# Values

Every value in Rel is a first-order relation, that is, it is an unordered set of tuples. The tuples are ordered sequences of data values. See Data Types for extensive information about various types of data values.

You can write tuples as data values separated by commas `(v1, v2, ...)`, and write relations as tuples separated by semicolons (`;`) and wrapped in curly braces (`{}`). For example:

`{(1, 2); (3, 4); (5, 6)}` is a relation with arity 2 and cardinality 3. It can be visualized as the following table:

 1 2 3 4 5 6

`{(1, 2, 3); (4, 5, 6)}` is a relation with arity 3 and cardinality 2. It can be visualized as the following table:

 1 2 3 4 5 6

`{(1); (2); (3); (4)}` is a relation with arity 1 (a unary relation) and cardinality 4. It can be visualized as the following table:

 1 2 3 4

Parentheses are typically left out for unary relations, so this relation can be written as `{1; 2; 3; 4}`.

The purpose of this first section is mainly to explain what notation you can use for values computed by Rel; but the notation is also supported by the Rel language itself.

In Rel, the parentheses of the tuple are in general optional because `,` is an operator and it binds more strongly than the `;` operator. See Comma and Semicolon. Just as in many other languages, tuples with a trailing comma are allowed, as in `{(1,); (2,); (3,); (4,)}`.

A tuple is always a “flat” sequence of data values, even though in Rel you can write expressions within tuples. So `(1, 2 + 1, 2 + 3)` is equivalent to `(1, 3, 5)`.

Moreover, additional parentheses do not matter. For example, `((1, 3), ((5)))` is equivalent to `(1, 3, 5)`. Similarly, `(1, 3, ())` is equivalent to `(1, 3)`.

As mentioned above, every value in Rel is a first-order relation. This means, in particular, that:

• Relations cannot contain relations. Relations can contain tuples whose elements are data values such as integers, floating-point numbers, fixed-point decimals, characters, dates, datetimes, etc. Some of the data values — dates, for instance — have internal structure, but each of them has a fixed size. The Rel system is designed to support data values of arbitrary fixed-size Julia types.
• A stand-alone data value, such as an integer or a string, always represents a singleton, that is, a relation that contains just one tuple. For example, `5` outside a tuple is just a shorthand notation for `{(5,)}`. Similarly, `"what?"` outside a tuple is equivalent to `{("what?",)}`.

## The Type of a Relation

Unlike a mathematical relation, a Rel relation can contain tuples of different lengths, that is, its arity does not have to be fixed. A relation whose arity is not fixed can be thought of as a convenient wrapper for several different mathematical relations. In fact, the physical representation of such a relation consists of multiple conventional relations of fixed arity.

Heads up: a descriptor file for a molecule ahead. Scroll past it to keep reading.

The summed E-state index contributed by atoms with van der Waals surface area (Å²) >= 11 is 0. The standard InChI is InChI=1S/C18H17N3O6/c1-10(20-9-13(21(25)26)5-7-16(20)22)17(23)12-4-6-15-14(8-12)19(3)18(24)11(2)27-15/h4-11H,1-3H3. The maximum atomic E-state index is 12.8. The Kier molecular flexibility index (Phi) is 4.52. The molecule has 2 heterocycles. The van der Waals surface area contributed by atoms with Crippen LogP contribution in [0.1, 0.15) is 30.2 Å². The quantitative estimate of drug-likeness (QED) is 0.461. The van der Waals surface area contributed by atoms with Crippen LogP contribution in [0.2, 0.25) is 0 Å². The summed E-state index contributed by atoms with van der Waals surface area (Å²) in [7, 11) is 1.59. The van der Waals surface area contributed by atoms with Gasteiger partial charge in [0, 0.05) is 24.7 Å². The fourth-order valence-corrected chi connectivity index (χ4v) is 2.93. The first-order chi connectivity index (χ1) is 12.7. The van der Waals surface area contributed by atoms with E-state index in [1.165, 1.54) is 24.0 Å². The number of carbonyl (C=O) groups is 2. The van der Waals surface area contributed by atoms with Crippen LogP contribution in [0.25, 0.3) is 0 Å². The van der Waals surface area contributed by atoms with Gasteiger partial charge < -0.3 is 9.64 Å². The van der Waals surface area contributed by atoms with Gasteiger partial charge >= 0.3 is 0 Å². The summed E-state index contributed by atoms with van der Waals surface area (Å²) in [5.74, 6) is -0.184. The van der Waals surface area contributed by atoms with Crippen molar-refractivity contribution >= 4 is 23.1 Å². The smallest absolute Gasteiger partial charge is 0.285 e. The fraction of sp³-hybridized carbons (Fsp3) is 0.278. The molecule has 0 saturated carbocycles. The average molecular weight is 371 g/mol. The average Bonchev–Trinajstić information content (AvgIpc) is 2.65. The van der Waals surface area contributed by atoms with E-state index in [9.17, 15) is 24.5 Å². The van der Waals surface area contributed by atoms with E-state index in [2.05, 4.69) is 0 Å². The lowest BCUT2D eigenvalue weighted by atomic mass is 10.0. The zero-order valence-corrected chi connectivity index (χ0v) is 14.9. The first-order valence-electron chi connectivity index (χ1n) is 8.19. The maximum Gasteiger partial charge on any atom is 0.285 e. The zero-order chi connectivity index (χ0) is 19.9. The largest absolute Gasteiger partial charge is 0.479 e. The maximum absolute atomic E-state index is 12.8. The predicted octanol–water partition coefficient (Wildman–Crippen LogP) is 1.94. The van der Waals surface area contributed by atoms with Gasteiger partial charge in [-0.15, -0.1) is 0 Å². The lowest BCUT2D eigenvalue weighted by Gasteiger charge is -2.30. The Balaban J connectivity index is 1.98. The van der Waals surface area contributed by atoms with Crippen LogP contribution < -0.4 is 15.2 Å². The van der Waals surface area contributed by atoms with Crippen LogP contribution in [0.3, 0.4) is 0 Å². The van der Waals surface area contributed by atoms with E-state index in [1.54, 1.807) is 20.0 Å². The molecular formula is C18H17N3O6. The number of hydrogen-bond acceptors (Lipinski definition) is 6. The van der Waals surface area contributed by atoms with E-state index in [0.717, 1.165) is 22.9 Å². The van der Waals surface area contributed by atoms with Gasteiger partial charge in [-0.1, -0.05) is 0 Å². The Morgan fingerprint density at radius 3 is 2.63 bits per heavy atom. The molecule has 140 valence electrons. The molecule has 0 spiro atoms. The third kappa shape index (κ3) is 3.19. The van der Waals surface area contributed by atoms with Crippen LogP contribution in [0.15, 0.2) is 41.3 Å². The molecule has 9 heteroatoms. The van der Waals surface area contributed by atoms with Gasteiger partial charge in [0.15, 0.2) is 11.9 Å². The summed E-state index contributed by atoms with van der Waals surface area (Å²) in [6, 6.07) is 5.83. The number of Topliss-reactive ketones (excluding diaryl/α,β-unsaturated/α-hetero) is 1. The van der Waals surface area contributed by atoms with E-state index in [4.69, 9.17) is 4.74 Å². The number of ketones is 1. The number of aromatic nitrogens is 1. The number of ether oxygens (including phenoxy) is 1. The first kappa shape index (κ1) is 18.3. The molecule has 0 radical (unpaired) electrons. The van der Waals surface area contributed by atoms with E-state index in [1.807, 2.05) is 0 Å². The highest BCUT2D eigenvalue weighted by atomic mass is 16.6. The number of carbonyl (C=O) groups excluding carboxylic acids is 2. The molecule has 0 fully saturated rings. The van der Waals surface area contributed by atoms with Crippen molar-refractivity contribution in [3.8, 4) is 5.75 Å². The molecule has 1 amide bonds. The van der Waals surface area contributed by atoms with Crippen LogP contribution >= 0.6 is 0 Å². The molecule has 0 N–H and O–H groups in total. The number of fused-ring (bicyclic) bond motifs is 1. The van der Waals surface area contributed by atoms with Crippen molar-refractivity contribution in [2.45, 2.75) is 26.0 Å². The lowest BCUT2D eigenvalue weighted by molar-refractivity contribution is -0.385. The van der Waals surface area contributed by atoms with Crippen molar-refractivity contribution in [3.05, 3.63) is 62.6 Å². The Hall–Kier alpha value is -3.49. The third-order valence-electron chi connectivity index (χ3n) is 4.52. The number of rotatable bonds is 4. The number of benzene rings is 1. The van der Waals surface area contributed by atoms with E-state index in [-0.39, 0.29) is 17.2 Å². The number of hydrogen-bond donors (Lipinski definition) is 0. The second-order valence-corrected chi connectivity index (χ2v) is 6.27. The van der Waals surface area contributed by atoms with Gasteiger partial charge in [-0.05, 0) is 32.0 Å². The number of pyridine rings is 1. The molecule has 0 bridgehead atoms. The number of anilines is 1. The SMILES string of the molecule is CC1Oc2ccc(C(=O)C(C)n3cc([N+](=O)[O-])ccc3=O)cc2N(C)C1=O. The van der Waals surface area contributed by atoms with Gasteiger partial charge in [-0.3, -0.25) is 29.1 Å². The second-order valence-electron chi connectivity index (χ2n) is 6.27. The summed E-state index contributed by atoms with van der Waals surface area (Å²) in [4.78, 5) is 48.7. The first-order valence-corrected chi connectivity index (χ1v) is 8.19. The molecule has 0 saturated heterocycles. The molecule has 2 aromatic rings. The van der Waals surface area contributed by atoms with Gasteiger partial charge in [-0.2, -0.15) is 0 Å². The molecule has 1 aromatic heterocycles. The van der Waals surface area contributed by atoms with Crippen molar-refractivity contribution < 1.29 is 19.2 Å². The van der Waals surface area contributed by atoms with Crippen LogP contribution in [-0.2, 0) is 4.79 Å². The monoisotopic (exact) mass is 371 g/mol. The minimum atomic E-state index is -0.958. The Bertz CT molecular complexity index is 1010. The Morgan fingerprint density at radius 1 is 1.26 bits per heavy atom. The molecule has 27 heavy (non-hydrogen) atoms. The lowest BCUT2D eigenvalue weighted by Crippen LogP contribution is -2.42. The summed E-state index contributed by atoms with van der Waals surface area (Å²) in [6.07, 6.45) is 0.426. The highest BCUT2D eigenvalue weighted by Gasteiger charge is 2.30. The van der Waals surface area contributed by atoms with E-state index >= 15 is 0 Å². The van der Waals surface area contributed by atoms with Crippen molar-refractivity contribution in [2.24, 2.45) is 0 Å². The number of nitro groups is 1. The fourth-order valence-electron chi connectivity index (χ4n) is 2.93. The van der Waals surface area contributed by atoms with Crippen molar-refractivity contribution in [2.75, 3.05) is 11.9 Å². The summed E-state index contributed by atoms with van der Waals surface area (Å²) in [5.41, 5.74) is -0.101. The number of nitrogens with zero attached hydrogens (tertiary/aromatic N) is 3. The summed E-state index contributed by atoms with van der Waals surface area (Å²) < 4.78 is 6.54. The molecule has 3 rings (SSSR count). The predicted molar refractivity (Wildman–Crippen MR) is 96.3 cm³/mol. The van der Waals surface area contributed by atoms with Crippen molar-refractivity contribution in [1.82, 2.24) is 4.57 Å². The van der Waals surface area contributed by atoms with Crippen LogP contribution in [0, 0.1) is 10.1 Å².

The remarks above apply also to the type of the elements in the tuples of a relation. For instance, if a Rel relation of arity 1 contains both integers and strings, then it represents two different physical relations.

In this manual the term type, when applied to a relation, will refer to the combination of arity and the types of the elements in the relation’s tuples. The type of a relation can be represented by the Cartesian product. For instance, the fact that a relation has arity 2, and each of its tuples consists of an integer followed by a string, can be succinctly expressed by saying that the relation is a subset of `Int, String`. This notation is used, in particular, in bound declarations.

In general, a Rel relation can be a wrapper for a number of relations, each of which has a different type. The wrapper is constructed by giving the same name to all these relations. See Definitions.

## Variables, Singletons, and Data Values

Before reading this section, you might want to acquaint yourself with the rest of the manual, in particular with Relational Application.

A variable normally represents a singleton relation that contains a data value. Strictly speaking, the value of a variable x is a singleton, but it is often convenient to say that the value of x is the data value contained in the singleton.

For convenience, conversion between singletons and data values is often carried out behind the scenes. Consider, for instance, the following:

``````// read query

def output(x, y, z) = {(3, 4)}(x, y) and z = x + y and equal(z, {(7,)})``````

In the example above there are several instances of such conversions:

• In `{(3, 4)}(x, y)` the data values `3` and `4` are extracted from the tuple `(3, 4)` and converted to singletons. The variable `x` now represents `{(3,)}` and `y` represents `{(4,)}`.
• In `z = x + y` the data values `3` and `4` are extracted from `x` and `y` and added. The result is converted to the singleton `{(7,)}` represented by `z`.

Notice that `z` is a relation, because `equal(z, {(7,)})` evaluates to `true`, and `equal` is defined only for relations.

Next: Lexical Syntax